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Owen-Smith says universities must demonstrate value of higher education

Armstrong says USC's removal of questions from a required Title IX training module may reflect student-administration relations

Fomby finds living with step- or half-siblings linked to higher aggression among 5 year olds

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PRB training program in policy communication for pre-docs. Application deadline, 2.28.2016

Call for proposals: PSID small grants for research on life course impacts on later life wellbeing

PSC News, fall 2015 now available

Barbara Anderson appointed chair of Census Scientific Advisory Committee

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Monday, Feb 1 at noon, 6050 ISR-Thompson
Sarah Miller

Ethnic stratification in Northwest China: Occupational Differences Between Han Chinese and National Minorities in Xinjiang, 1982-1990

Publication Abstract

Hannum, Emily, and Yu Xie. 1998. "Ethnic stratification in Northwest China: Occupational Differences Between Han Chinese and National Minorities in Xinjiang, 1982-1990." Demography, 35(3): 323-333.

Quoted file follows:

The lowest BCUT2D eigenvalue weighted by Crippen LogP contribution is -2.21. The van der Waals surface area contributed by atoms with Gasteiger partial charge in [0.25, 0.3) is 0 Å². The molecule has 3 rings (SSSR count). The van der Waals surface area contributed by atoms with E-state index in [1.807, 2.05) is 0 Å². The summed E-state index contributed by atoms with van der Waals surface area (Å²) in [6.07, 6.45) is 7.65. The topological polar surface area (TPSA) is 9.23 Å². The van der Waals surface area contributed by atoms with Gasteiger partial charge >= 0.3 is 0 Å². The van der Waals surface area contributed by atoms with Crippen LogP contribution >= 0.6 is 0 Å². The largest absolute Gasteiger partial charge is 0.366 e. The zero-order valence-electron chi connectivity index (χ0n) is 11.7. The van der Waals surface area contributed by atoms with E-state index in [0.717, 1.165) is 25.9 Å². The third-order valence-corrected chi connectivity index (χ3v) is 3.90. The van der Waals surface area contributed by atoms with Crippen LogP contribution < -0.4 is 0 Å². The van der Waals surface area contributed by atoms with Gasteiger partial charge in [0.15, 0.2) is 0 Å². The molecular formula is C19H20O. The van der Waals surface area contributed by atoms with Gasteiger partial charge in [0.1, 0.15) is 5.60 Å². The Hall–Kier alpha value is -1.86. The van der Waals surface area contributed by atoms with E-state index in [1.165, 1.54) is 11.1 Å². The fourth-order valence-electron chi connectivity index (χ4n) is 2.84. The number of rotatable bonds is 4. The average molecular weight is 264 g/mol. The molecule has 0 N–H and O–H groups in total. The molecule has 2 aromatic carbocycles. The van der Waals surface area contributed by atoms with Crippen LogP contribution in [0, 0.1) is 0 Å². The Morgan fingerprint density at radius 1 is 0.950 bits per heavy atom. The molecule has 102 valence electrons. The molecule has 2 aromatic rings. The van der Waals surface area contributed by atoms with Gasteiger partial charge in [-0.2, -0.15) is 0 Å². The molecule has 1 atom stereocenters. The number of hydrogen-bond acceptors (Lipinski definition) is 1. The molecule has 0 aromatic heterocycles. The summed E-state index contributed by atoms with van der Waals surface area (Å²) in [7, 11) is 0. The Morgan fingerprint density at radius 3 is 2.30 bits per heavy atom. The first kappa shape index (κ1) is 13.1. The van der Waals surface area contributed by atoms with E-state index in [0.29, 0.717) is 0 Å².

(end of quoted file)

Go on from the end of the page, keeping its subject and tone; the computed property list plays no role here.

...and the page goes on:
The debate on market reforms and social stratification in China has paid very little attention to China's ethnic minorities. Rising occupational stratification by ethnicity is explored in the Xinjiang Uygur Autonomous Region. Analyses of census data from 1982 and 1990 pointed to educational disadvantages faced by ethnic minorities as the most plausible explanation for the change. Multivariate analysis revealed a significant increase in the effect of education on high-status occupational attainment but to change in the effect of ethnicity. Net of education, ethnic differences in high-status occupational attainment were negligible. In contrast, large ethnic differences in manufacturing and agricultural occupations persisted after education and geography were statistically controlled.

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